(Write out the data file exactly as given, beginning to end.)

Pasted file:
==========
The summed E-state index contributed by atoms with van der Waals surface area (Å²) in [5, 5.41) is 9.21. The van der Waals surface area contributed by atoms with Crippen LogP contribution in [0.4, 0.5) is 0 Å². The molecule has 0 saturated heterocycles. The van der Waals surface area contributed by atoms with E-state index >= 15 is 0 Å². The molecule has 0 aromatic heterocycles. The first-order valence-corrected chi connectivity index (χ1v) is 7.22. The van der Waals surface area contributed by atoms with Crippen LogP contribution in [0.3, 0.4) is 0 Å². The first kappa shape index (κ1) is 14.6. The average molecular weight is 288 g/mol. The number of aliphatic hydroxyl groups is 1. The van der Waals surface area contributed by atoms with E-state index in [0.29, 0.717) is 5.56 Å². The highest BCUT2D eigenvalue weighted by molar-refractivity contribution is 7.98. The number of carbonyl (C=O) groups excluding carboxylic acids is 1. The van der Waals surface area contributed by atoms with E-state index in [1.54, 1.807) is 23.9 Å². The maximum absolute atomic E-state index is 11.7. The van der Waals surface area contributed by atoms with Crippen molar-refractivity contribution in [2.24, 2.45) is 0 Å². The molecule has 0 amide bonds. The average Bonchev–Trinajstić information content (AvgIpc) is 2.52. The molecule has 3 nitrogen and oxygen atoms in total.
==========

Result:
The summed E-state index contributed by atoms with van der Waals surface area (Å²) in [5, 5.41) is 9.21. The van der Waals surface area contributed by atoms with Crippen LogP contribution in [0.4, 0.5) is 0 Å². The molecule has 0 saturated heterocycles. The van der Waals surface area contributed by atoms with E-state index >= 15 is 0 Å². The molecule has 0 aromatic heterocycles. The first-order valence-corrected chi connectivity index (χ1v) is 7.22. The van der Waals surface area contributed by atoms with Crippen LogP contribution in [0.3, 0.4) is 0 Å². The first kappa shape index (κ1) is 14.6. The average molecular weight is 288 g/mol. The number of aliphatic hydroxyl groups is 1. The van der Waals surface area contributed by atoms with E-state index in [0.29, 0.717) is 5.56 Å². The highest BCUT2D eigenvalue weighted by molar-refractivity contribution is 7.98. The number of carbonyl (C=O) groups excluding carboxylic acids is 1. The van der Waals surface area contributed by atoms with E-state index in [1.54, 1.807) is 23.9 Å². The maximum absolute atomic E-state index is 11.7. The van der Waals surface area contributed by atoms with Crippen molar-refractivity contribution in [2.24, 2.45) is 0 Å². The molecule has 0 amide bonds. The average Bonchev–Trinajstić information content (AvgIpc) is 2.52. The molecule has 3 nitrogen and oxygen atoms in total.